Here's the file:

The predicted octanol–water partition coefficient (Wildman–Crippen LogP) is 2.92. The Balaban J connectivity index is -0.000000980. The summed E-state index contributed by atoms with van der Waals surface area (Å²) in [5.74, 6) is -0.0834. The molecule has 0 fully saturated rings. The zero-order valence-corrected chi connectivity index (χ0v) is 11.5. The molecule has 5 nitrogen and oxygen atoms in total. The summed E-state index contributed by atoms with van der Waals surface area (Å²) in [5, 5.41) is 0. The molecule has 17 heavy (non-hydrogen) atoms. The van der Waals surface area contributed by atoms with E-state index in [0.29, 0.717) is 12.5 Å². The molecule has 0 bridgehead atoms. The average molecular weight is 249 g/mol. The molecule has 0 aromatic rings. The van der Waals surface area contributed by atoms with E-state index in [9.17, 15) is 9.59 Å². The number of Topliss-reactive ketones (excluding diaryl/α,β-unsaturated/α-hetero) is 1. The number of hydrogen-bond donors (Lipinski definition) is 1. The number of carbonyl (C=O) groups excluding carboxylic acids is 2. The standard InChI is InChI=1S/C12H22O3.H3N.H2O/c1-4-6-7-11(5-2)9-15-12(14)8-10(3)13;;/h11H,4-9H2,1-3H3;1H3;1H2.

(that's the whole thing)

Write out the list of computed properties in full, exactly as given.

The predicted octanol–water partition coefficient (Wildman–Crippen LogP) is 2.92. The Balaban J connectivity index is -0.000000980. The summed E-state index contributed by atoms with van der Waals surface area (Å²) in [5.74, 6) is -0.0834. The molecule has 0 fully saturated rings. The zero-order valence-corrected chi connectivity index (χ0v) is 11.5. The molecule has 5 nitrogen and oxygen atoms in total. The summed E-state index contributed by atoms with van der Waals surface area (Å²) in [5, 5.41) is 0. The molecule has 17 heavy (non-hydrogen) atoms. The van der Waals surface area contributed by atoms with E-state index in [0.29, 0.717) is 12.5 Å². The molecule has 0 bridgehead atoms. The average molecular weight is 249 g/mol. The molecule has 0 aromatic rings. The van der Waals surface area contributed by atoms with E-state index in [9.17, 15) is 9.59 Å². The number of Topliss-reactive ketones (excluding diaryl/α,β-unsaturated/α-hetero) is 1. The number of hydrogen-bond donors (Lipinski definition) is 1. The number of carbonyl (C=O) groups excluding carboxylic acids is 2. The standard InChI is InChI=1S/C12H22O3.H3N.H2O/c1-4-6-7-11(5-2)9-15-12(14)8-10(3)13;;/h11H,4-9H2,1-3H3;1H3;1H2.